Updated in 6/20/2010 10:41:19 AM      Viewed: 915 times      (Journal Article)
Tissue engineering. Part A 16 (1): 283-98 (2010)

Distinctive degradation behaviors of electrospun polyglycolide, poly(DL-lactide-co-glycolide), and poly(L-lactide-co-epsilon-caprolactone) nanofibers cultured with/without porcine smooth muscle cells.

Yixiang Dong , Thomas Yong , Susan Liao , Casey K Chan , Molly M Stevens , Seeram Ramakrishna
ABSTRACT
Biodegradable nanofibers have become a popular candidate for tissue engineering scaffolds because of their biomimetic structure that physically resembles the extracellular matrix. For certain tissue regeneration applications, prolonged in vitro culture time for cellular reorganization and tissue remodeling may be required. Therefore, extensive understanding of cellular effects on scaffold degradation is needed. There are only few studies on the degradation of nanofibers, and also the studies on degradation throughout cell culture are rare. In this study, polyglycolide (PGA), poly(DL-lactide-co-glycolide) (PLGA) and poly(L-lactide-co-epsilon-caprolactone) [P(LLA-CL)] were electrospun into nanofibrous meshes. The nanofibers were cultured with porcine smooth muscle cells for up to 3 months to evaluate their degradation behavior and cellular response. The results showed that the degradation rates are in the order of PGA >> PLGA > P(LLA-CL). PGA nanofibers degraded in 3 weeks and supported cell growth only in the first few days. PLGA nanofiber scaffolds facilitated cell growth during the first 30 days after seeding, but cell growth was slow thereafter. P(LLA-CL) nanofibers facilitated long-term (1-3 months) cell growth. mRNA quantification using real-time polymerase chain reaction revealed that some smooth muscle cell markers (alpha-actinin and calponin) and extracellular matrix genes (collagen and integrin) seemed to be downregulated with increased cell culture time. Cell culture significantly increased the degradation rate of PGA nanofibers, whereas the effect on PLGA and P(LLA-CL) nanofibers was limited. We found that the molecular weight of P(LLA-CL) and PLGA nanofibers decreased linearly for up to 100 days. Half lives of PLGA and P(LLA-CL) nanofibers were shown to be 80 and 110 days, respectively. In summary, this is the first study to our knowledge to evaluate long-term polymeric nanofiber degradation in vitro with cell culture. Cell culture accelerated the nanofibrous scaffold degradation to a limited extent. P(LLA-CL) nanofibers could be a good choice as scaffolds for long-term smooth muscle cell culture.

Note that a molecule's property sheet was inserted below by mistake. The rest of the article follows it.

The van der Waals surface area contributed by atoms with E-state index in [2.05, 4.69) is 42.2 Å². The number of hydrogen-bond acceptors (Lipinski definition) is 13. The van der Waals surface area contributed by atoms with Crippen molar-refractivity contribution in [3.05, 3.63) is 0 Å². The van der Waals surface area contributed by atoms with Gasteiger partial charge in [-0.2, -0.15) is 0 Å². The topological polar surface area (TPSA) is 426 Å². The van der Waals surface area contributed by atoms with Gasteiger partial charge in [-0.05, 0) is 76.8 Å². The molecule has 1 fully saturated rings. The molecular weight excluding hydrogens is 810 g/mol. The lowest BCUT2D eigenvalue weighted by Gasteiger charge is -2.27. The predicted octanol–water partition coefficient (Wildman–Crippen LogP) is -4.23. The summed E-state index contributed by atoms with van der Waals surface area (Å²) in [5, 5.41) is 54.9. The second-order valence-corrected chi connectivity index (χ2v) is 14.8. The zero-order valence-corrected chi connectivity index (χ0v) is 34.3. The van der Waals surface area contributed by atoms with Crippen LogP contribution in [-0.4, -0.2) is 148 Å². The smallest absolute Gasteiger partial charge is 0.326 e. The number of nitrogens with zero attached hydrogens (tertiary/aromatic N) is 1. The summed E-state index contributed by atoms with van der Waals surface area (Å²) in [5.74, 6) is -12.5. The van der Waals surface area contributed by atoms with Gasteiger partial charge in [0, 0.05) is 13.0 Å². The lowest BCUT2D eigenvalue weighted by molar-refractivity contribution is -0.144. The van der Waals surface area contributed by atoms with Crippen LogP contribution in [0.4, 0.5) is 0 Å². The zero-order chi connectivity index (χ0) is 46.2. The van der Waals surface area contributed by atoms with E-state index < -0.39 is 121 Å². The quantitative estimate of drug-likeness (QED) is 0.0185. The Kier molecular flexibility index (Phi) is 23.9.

DOI: 10.1089/ten.tea.2008.0537      ISSN: 1937-3341